In this work, a modified residual power series method is implemented for providing efficient analytical and approximate solutions for a class of coupled system of nonlinear fractional integrodifferential equations. The proposed algorithm is based on the concept of residual error functions and generalized power series formula. The fractional derivative is described under the Caputo concept. To illustrate the potential, accuracy, and efficiency of the proposed method, two numerical applications of the coupled system of nonlinear fractional integrodifferential equations are tested. The numerical results confirm the theoretical predictions and depict that the suggested scheme is highly convenient, is quite effective, and practically simplifies computational time. Consequently, the proposed method is simple, accurate, and convenient in handling different types of fractional models arising in the engineering and physical systems.

The theory of fractional calculus is indeed a generalization of the standard calculus that deals with differentiation and integration of a noninteger order, which is utilized to describe various real-world phenomena arising in natural sciences, applied mathematics, and engineering fields with great applications for these tools, including nonlinear oscillation of earthquakes, fractional fluid-dynamic traffic, economics, solid mechanics, viscoelasticity, and control theory [

This paper aims to introduce a recent analytical as well as numerical method based on the use of fractional residual power series (RPS) technique for obtaining the approximate solution for a class of coupled system of fractional integrodifferential equations in the following form:

This is subject to the following initial conditions:

The residual power series method (RPSM) has a wide range of applications, especially in simulating nonlinear issues in a fractional meaning, which has been developed and modified over recent years as a powerful mathematical treatment indispensable in dealing with the emerging realistic system in physics, engineering, and natural sciences [

Freihet et al. [

The outline of this paper is organized as follows: In the next section, we review some basic definitions and theories related to fractional differentiation and fractional power series representations. In Section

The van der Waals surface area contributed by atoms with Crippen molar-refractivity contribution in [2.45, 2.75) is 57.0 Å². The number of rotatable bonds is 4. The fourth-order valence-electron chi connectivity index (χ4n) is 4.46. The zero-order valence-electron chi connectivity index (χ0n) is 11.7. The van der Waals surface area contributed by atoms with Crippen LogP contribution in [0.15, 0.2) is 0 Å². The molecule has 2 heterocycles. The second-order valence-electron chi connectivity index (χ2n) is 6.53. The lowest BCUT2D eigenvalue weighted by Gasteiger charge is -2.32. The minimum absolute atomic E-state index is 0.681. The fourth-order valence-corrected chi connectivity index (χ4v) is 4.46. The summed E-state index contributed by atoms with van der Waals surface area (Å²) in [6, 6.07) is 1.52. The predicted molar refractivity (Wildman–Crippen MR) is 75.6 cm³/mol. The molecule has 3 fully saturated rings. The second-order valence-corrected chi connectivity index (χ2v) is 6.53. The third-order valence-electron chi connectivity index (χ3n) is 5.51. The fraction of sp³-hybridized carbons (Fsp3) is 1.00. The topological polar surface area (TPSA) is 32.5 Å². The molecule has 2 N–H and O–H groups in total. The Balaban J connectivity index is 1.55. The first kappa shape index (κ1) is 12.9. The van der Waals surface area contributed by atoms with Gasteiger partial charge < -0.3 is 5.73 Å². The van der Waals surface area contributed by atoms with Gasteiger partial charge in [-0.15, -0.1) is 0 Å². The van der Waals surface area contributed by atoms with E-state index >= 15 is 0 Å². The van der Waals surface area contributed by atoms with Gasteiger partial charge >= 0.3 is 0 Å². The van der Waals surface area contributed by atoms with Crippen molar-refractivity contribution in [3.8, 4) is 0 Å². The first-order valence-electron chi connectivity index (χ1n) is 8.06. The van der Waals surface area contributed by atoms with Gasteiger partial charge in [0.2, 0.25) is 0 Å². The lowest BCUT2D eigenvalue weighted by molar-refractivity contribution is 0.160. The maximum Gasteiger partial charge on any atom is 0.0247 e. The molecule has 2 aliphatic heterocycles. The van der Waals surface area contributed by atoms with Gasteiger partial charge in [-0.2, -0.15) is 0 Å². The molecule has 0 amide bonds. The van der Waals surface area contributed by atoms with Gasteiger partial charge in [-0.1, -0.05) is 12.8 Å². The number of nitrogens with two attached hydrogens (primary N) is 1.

In this section, basic definitions and results related to fractional calculus are given and fractional power series concept is also represented.

The Riemann–Liouville fractional integral operator of order

For

For

For

The following are some interesting properties of the operator

For any constant

A fractional power series (FPS) representation at

Suppose that

The purpose of this section is to construct FPS solution for the coupled system of nonlinear fractional integrodifferential equations (

The RPS algorithm proposing the solution of equations (

The truncated series form of equation (

Clearly, if

Define the residual function for equations (

Also, define the

According to the RPS algorithm [

For obtaining the coefficients

To find the coefficients

Step 1: substitute expansion (

Step 2: find the relation of fractional formula

Step 3: for

Step 4: solve the obtained algebraic fractional system

Step 5: substitute the values of

This section aims to test two applications of the system of nonlinear fractional IDEs to show the efficiency, accuracy, and applicability of the proposed method. In this section, all calculations are preformed using Wolfram-Mathematica 10.

Consider the following nonlinear fractional integrodifferential equation:

This is subject to the following initial conditions:

The exact solution of this coupled system is

Using the RPS algorithm, the

Consequently,

Numerical simulation specializes in advanced numeric or approximate methods for finding digital or approximate solutions and estimating errors of these approximations. For such purpose, a few decimal numbers are often recorded to calculate the absolute error, which produces some vague estimates related to significance and units, as well as does not provide clear and explicit evidence regarding the subject matter of the study. Therefore, the comparison of absolute error with the exact value leads to the determination of the relative error as a ratio between the value of absolute error and the exact, which gives some importance and reduces ambiguity for a deeper understanding of the behavior of the approximate solutions. By using the RPS method of Example

Tables

Numerical results of exact

0 | 1.0 | 1.0 | 0.0 |

0.1 | 1.1051709 | 1.1051708 | |

0.2 | 1.2214028 | 1.2214000 | |

0.3 | 1.3498588 | 1.3498375 | |

0.4 | 1.4918247 | 1.4917333 | |

0.5 | 1.6487213 | 1.6484375 | |

0.6 | 1.8221188 | 1.8214000 | |